development of a high density residential scheme was however turned
down by the Council on the basis that
such a scheme would need to be
connected to the Council sewerage system, which was not possible. A
medium density scheme was also
not acceptable to the Council for the
same reason. Therefore the appellant adopted a low density scheme
which the Council then approved.
The respondents were given the
option of purchasing these stands but, for financial reasons, only
one was able to do so. The appellant
then made some offers of
relocation assistance to those households it had authorized to reside
at Manresa. Some of the residents
accepted the assistance and moved.
Others accepted but did not move. In terms of the permit issued by
the Council the appellant
was required to build roads and storm water
drains in the area and to provide a water reticulation system. To do
this, the respondents
would have to be moved and some of their houses
demolished.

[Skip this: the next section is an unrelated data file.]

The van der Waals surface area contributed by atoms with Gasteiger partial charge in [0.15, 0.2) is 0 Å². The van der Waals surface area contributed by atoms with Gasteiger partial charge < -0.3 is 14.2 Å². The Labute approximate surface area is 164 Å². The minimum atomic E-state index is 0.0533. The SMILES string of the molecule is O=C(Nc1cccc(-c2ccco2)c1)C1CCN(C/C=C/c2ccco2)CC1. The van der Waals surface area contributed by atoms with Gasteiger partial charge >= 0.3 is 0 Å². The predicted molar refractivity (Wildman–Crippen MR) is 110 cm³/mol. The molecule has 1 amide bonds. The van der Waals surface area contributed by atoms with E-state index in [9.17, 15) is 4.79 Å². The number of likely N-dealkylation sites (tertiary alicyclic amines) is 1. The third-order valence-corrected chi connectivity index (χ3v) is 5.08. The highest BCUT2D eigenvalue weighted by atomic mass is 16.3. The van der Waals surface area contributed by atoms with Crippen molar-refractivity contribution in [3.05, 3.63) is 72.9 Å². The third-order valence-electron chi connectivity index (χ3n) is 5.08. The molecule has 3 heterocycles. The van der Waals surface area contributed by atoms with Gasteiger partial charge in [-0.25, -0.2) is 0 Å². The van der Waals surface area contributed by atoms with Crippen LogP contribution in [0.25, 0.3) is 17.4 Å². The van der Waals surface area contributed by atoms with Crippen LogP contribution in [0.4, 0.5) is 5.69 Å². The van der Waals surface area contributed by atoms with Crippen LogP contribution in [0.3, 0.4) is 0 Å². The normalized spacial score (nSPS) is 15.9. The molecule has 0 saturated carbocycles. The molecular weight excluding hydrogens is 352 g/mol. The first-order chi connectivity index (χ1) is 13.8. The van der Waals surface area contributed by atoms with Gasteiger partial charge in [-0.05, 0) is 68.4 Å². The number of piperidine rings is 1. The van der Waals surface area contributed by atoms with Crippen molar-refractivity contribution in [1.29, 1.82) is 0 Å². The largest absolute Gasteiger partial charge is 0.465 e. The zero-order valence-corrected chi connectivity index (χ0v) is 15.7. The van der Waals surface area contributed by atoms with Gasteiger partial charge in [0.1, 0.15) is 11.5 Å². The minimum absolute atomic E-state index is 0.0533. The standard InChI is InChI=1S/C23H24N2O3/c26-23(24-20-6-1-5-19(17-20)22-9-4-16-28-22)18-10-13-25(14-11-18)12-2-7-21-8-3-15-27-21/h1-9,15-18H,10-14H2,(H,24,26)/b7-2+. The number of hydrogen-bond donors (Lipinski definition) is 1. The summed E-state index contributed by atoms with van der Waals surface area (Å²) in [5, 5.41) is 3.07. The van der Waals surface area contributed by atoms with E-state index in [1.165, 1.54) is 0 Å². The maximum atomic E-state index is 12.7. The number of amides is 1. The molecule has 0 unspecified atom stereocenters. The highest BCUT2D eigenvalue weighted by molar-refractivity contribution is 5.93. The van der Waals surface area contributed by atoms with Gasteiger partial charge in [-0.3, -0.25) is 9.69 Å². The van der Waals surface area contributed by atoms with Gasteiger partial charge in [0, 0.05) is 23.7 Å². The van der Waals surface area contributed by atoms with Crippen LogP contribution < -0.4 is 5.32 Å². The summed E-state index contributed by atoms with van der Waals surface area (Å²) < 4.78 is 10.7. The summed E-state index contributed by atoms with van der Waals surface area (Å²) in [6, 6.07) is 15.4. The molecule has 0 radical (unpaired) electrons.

The appellant filed an application in the High Court seeking an
order for the eviction of the respondents. The respondents opposed
the application. Owing to a dispute of facts on the papers, the
Court suggested and the parties agreed that, for a speedy resolution,
the matter be referred to arbitration. The matter came before the
arbitrator who concluded that any agreement that may have been
reached between the appellant and the respondents in terms of which
the latter were to occupy stands on Manresa was null and void
in the
light of the provisions of s 39(1) of the Regional Town and Country
Planning Act, [Cap. 29:12]. That section provides that such
an agreement must be in accordance with a permit. The arbitrator
also found that there was no
basis in law upon which the appellant
could be said to be liable to pay compensation since the buildings
constructed by the respondents
were to be demolished and the
appellant had not been enriched in any way.







The respondents filed an application in the High Court challenging
the award on the basis that it was contrary to the public policy
of
Zimbabwe. In particular they challenged the award on the basis that
the effect of the award was that the respondents should resettle
themselves, that the award did not deal with the issue of alternative
resettlement and that the award promotes the setting up of
squatter
camps. This, the respondents argued, would be against the public
policy of Zimbabwe.







The High Court, after hearing argument, set aside the award. The